Following last week’s cinematic delight, I fired up the ol’ Amazon again this week and watched the second half of 1999 Leelee-Sobieski-vehicle-stroke-The-Messenger-mockbuster Joan of Arc. I feel sort of guilty because I’m going to do this write-up without being particularly funny. I am torn between two impulses.
My first thought is that in terms of filmmaking, this is not what your cineastes call a “good” film. I would feel bad comparing it to The Messenger except that it’s so clearly intended to be. And it’s … I mean, it’s clearly got a big budget for a 1999 TV series, and it’s got some good actors in it, even though many of them are kind of weirdly cast. But over it all hangs that cloud of made-for-TV inadequacy, with its grommet shirts and its stringmail and its occasionally-clever, often-clumsy dialogue.
Thing is, it is in many ways actually a better account of the life of Joan of Arc than its contemporary film. Partly this is just because it’s longer; it doesn’t condense so many characters because it actually has time to introduce the various minor ones; similarly, it can show more of the complexities of the situation. Partly it’s because it’s more grounded in the medieval period than in individual psychology; that might just be me that considers that a good thing.
Allow me to summarise: Joan is riding high after the coronation, but she starts to harbour secret doubts. She leads an attack on Paris that goes disastrously wrong, basically because Joan, uncertain of her faith, doubled down and went extra-fanatical on it. Her brother is killed in the attack and she has a big crisis of faith. La Hire also loses his conviction.
Meanwhile the king wants to make a deal with the Burgundians but Joan is against it. She goes to reconcile with her mum and dad, but it doesn’t quite work out; still, we see that Powers Boothe misses her and worries about her. She squabbles with Bishop Cauchon, and a panicky church reassigns him — to Burgundian territory. Charles begins to think that an impetuous, fanatical commander with the loving loyalty of the army is not such a great thing to have; he sends Joan on a suicide mission into enemy-held territory.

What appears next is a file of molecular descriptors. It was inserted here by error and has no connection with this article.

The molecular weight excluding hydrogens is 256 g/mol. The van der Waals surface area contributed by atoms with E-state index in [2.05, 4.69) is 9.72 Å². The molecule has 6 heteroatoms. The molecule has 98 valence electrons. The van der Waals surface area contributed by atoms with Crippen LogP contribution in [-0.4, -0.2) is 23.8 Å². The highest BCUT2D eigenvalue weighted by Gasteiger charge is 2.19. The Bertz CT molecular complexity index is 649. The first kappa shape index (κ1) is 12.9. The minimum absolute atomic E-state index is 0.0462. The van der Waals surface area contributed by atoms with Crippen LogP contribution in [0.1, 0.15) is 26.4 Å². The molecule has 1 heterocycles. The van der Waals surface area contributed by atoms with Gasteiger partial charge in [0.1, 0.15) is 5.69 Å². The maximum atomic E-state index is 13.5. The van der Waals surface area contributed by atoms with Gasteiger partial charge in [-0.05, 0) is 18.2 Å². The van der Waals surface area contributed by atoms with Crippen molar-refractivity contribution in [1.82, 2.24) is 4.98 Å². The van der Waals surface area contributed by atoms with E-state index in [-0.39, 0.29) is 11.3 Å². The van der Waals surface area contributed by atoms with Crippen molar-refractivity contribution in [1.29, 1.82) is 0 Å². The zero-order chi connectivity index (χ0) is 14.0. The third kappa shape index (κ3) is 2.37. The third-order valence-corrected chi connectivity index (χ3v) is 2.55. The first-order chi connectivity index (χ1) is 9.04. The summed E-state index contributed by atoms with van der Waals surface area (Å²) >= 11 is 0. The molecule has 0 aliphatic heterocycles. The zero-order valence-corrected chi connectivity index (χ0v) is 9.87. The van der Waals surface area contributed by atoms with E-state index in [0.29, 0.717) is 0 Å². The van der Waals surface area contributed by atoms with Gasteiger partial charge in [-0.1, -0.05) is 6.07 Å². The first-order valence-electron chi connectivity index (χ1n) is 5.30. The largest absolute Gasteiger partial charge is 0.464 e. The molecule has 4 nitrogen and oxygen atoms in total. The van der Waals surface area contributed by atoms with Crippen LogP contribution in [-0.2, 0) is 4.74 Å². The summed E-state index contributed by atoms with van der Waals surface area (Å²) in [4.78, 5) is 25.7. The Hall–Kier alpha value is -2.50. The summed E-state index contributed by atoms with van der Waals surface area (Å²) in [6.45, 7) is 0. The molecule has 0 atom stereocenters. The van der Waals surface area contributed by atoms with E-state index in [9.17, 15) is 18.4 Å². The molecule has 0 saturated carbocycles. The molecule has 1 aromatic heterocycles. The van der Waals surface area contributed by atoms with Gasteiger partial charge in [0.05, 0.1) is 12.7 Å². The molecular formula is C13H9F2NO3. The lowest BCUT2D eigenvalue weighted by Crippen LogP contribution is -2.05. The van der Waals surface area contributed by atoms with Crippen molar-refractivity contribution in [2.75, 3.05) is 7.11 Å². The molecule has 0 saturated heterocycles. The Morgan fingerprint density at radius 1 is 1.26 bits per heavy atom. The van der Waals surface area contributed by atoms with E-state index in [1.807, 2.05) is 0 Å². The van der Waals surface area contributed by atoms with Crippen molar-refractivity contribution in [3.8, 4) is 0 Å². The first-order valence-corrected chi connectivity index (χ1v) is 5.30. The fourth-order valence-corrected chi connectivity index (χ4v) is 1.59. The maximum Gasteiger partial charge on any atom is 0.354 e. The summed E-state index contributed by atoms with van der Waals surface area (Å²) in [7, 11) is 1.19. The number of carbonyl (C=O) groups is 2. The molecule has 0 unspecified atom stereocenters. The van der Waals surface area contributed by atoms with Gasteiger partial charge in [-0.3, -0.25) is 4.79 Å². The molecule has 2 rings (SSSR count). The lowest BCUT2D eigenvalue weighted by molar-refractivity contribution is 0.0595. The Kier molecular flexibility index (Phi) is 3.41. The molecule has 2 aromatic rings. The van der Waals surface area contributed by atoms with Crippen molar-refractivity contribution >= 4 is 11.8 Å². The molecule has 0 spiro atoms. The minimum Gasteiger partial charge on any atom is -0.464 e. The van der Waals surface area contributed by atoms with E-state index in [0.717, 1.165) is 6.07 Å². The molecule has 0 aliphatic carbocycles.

Joan is captured — she sees that this is all a trap but wants Charles to learn how to be a good king or something — and the trial goes along, with Cauchon presiding. But as it progresses, it becomes clear that Cauchon is actually trying to get to the bottom of Joan’s perceived heresy, while everyone else is just trying to railroad her to the stake. Shirley Maclaine has a basically uncalled-for cameo.
Meanwhile, love interest Jean teams up with La Hire to stage some kind of desperate last-minute rescue mission. This is all a bit pointless, since as we all know Joan gets burned at the stake. A text bit at the end informs us that her heart didn’t burn, which seems like a weird thing to care about if the rest of you did.
I mean … it’s the story of Joan of Arc, and that’s more or less what it is. But like all well-known historical stories, the filmmaker doesn’t seem to be quite sure where to locate the story’s conflict. Some versions of the story try to take it in the direction of wondering whether the voices are divine or demented, while this one tends to take a more political tack, as well as trying to have the thwarted love story or the tension between Joan and her father. But no one thing really takes off as the central conflict, and it just becomes a stroll through the history, simplified and often quite directly explained.
I have no idea why Part 1 got only one-star reviews, while Part 2 got four- and five-star reviews. They’re not that different, and this movie is neither that bad nor that good.